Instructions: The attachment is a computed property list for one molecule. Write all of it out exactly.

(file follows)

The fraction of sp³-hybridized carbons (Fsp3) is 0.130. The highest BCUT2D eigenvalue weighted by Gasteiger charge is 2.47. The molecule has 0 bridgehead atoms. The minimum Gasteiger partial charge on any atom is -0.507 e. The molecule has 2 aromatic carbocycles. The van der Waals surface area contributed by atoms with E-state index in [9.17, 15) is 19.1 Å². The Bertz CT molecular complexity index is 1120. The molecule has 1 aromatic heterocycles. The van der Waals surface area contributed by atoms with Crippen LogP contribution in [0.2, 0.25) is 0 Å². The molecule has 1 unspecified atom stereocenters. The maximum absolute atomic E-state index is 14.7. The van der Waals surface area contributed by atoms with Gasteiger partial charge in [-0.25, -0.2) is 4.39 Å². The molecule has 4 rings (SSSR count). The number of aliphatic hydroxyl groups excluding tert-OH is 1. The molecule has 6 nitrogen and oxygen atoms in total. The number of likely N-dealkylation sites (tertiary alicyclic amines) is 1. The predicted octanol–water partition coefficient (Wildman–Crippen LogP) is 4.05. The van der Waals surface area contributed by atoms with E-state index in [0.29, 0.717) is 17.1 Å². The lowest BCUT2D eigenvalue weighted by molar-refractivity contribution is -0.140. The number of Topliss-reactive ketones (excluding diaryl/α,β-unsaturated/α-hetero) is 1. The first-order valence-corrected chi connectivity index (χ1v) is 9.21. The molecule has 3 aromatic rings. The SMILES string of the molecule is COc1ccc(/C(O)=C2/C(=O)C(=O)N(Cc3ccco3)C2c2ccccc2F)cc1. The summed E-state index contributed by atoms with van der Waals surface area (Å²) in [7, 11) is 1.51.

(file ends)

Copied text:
The fraction of sp³-hybridized carbons (Fsp3) is 0.130. The highest BCUT2D eigenvalue weighted by Gasteiger charge is 2.47. The molecule has 0 bridgehead atoms. The minimum Gasteiger partial charge on any atom is -0.507 e. The molecule has 2 aromatic carbocycles. The van der Waals surface area contributed by atoms with E-state index in [9.17, 15) is 19.1 Å². The Bertz CT molecular complexity index is 1120. The molecule has 1 aromatic heterocycles. The van der Waals surface area contributed by atoms with Crippen LogP contribution in [0.2, 0.25) is 0 Å². The molecule has 1 unspecified atom stereocenters. The maximum absolute atomic E-state index is 14.7. The van der Waals surface area contributed by atoms with Gasteiger partial charge in [-0.25, -0.2) is 4.39 Å². The molecule has 4 rings (SSSR count). The number of aliphatic hydroxyl groups excluding tert-OH is 1. The molecule has 6 nitrogen and oxygen atoms in total. The number of likely N-dealkylation sites (tertiary alicyclic amines) is 1. The predicted octanol–water partition coefficient (Wildman–Crippen LogP) is 4.05. The van der Waals surface area contributed by atoms with E-state index in [0.29, 0.717) is 17.1 Å². The lowest BCUT2D eigenvalue weighted by molar-refractivity contribution is -0.140. The number of Topliss-reactive ketones (excluding diaryl/α,β-unsaturated/α-hetero) is 1. The first-order valence-corrected chi connectivity index (χ1v) is 9.21. The molecule has 3 aromatic rings. The SMILES string of the molecule is COc1ccc(/C(O)=C2/C(=O)C(=O)N(Cc3ccco3)C2c2ccccc2F)cc1. The summed E-state index contributed by atoms with van der Waals surface area (Å²) in [7, 11) is 1.51.